Jul 20, 2021 I Paul Seaburn

New Theory Shows How Stonehenge Could Have Been Multi-Storied With a Thatch Roof

Are you ready to throw out everything you’ve ever been told about Stonehenge – everyone’s favorite 3,000-year-old stone monument whose true purpose has been debated for centuries? Would you believe it had multiple floors? Would you believe it had a roof? A thatched roof? A recent book by a British architect makes the case that it was a multi-level, covered Neolithic temple and has a scale model to prove it. A recent audio study builds a case for the original having fabulous acoustics, and this author claims it could have matched William Shakespeare's Globe Theater in design, audience capacity and performances – over 2,000 years earlier!

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Globe Theater

“Archaeologists are very obsessed with dating and the meaning of it. I looked at it and thought it was a ruin, and that with my design skills I could work out what was there. In our climate back in the Bronze Age it still rained, and why would you move 75 large stones just so you could dance around twice a year? If you put a roof on it you can use it all year.”

Sarah Ewbank has over 30 years of experience as a landscape architect and has been studying the layout of Stonehenge for some time in an attempt to envision its original looks and purpose. A recent interview with The Daily Mail has given her ideas and book, “Stonehenge – Temple Cipher Roof,” some new publicity. She first looks at the idea that the structure was used to celebrate the solstices and asks an obvious question.

“It seems obvious to me that they would have wanted to mark the winter solstice inside, under a roof, not outside in the freezing cold.”

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Isn't this better than outdoors?

Ewbank considers the Bronze Age builders of Stonehenge to be sophisticated – they were goldsmiths, artists and experienced metalworkers – who would have wanted to celebrate in comfort. There were also enough of them around that the building would need to hold a crowd. For a modern-day architect to imagine such a structure, Ewbank first needed to imagine a layout with supports for multiple floors and a roof. She started with the four concentric formations of stones which make up Stonehenge – the outer and inner circles, a horseshoe and an oval. Ewbank then added missing stones and wooden beams using evidence from archaeological investigations and ground-penetrating radar.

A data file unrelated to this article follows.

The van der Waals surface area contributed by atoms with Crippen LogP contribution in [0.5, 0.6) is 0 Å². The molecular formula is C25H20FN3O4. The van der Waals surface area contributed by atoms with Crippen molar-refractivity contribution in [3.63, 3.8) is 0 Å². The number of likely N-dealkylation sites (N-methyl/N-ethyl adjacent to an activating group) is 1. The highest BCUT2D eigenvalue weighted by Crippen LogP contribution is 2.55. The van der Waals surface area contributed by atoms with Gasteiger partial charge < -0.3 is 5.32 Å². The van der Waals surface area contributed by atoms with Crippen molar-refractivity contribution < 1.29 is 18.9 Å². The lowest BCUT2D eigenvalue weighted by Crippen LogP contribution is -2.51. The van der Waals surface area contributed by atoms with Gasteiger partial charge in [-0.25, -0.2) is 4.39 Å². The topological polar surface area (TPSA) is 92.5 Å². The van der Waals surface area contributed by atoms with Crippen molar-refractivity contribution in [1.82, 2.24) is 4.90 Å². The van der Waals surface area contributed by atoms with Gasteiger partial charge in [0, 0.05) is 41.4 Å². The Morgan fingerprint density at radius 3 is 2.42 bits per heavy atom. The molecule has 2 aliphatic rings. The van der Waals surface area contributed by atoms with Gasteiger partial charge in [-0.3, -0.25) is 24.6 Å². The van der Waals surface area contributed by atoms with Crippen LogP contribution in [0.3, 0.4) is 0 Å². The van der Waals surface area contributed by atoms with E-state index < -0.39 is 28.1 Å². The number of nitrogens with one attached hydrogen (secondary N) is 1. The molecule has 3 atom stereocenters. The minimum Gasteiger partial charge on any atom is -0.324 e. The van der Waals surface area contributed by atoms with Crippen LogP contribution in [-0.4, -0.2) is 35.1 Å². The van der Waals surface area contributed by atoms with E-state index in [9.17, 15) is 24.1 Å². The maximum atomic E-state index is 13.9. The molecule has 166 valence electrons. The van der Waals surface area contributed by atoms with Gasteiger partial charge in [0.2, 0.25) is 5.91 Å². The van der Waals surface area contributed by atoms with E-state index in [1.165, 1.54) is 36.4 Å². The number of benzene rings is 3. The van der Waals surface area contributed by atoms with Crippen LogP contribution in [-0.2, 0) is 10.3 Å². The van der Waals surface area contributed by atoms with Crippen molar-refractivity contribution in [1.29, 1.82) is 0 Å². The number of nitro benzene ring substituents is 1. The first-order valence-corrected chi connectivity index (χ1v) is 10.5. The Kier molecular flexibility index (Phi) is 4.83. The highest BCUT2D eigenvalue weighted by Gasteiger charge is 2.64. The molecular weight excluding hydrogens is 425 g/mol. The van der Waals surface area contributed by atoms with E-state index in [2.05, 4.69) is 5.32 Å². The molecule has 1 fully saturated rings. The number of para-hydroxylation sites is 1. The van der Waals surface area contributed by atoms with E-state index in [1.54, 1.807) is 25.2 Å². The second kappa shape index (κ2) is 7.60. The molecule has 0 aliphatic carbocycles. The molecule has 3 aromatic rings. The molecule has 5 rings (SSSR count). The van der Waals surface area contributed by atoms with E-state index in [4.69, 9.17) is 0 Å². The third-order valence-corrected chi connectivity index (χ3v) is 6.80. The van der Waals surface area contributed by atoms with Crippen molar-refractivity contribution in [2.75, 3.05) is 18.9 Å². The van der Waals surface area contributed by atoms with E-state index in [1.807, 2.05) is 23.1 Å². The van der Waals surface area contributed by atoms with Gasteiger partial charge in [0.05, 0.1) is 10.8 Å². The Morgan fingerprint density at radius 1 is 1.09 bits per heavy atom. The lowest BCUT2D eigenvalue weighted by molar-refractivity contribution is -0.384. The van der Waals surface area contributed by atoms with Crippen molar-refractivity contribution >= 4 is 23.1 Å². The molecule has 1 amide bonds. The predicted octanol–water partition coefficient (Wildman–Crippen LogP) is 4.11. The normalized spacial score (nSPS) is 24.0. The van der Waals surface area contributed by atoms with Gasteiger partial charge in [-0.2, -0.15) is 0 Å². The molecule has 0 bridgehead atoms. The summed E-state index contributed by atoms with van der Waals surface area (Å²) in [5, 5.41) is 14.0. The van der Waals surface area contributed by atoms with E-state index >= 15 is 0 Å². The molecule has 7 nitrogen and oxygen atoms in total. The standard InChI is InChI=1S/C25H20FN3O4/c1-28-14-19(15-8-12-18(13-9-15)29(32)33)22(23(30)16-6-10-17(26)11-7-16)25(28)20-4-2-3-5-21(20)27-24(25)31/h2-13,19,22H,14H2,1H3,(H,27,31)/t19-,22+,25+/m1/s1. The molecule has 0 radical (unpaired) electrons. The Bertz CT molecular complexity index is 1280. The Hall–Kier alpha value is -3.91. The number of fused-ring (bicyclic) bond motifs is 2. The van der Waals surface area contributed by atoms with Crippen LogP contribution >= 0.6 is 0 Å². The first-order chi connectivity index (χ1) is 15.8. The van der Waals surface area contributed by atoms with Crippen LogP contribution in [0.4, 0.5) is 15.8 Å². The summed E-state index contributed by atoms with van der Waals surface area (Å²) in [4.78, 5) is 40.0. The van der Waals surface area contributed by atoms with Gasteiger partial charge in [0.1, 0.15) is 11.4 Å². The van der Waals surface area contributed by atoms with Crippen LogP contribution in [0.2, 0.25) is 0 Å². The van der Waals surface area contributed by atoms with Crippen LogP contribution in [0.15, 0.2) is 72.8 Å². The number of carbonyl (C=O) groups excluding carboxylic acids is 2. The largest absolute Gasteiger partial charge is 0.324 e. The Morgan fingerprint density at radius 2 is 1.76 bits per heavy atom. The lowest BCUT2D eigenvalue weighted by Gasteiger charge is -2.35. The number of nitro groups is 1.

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Building a modern thatch roof

“Their existence suggests that the sarsens’ uprights and lintels were engineered as if to take the load of a roof.”

The next key is the horizontal stones, which she believes were there to support a roof, and the knobs on the vertical stones which would have held them in place. Ewbank sees the horseshoe formation as the supports for a central wooden framework spanning the center of the oval structure, with rafters to support the lower part of the roof. She thinks the upper roof cap would be easy – it’s just an inverted boat which the builders already knew how to make. Finally, she envisions a platform for lifting the 20-ton support stones with ropes. If the completed structure is hard to imagine, Ewbank has excellent illustrations on her Facebook page and website.

“The idea of a roof on Stonehenge wouldn’t make any sense. Part of the point of the place is the majesty of the stones, so why would you put a roof on them? The bottom line is that there isn’t any evidence for it.”

Stonehenge curator Heather Sebire from English Heritage just can’t see it.

Can you? (More illustrations at The Daily Mail.)

Paul Seaburn

Paul Seaburn is the editor at Mysterious Universe and its most prolific writer. He’s written for TV shows such as "The Tonight Show", "Politically Incorrect" and an award-winning children’s program. He's been published in “The New York Times" and "Huffington Post” and has co-authored numerous collections of trivia, puzzles and humor. His “What in the World!” podcast is a fun look at the latest weird and paranormal news, strange sports stories and odd trivia. Paul likes to add a bit of humor to each MU post he crafts. After all, the mysterious doesn't always have to be serious.

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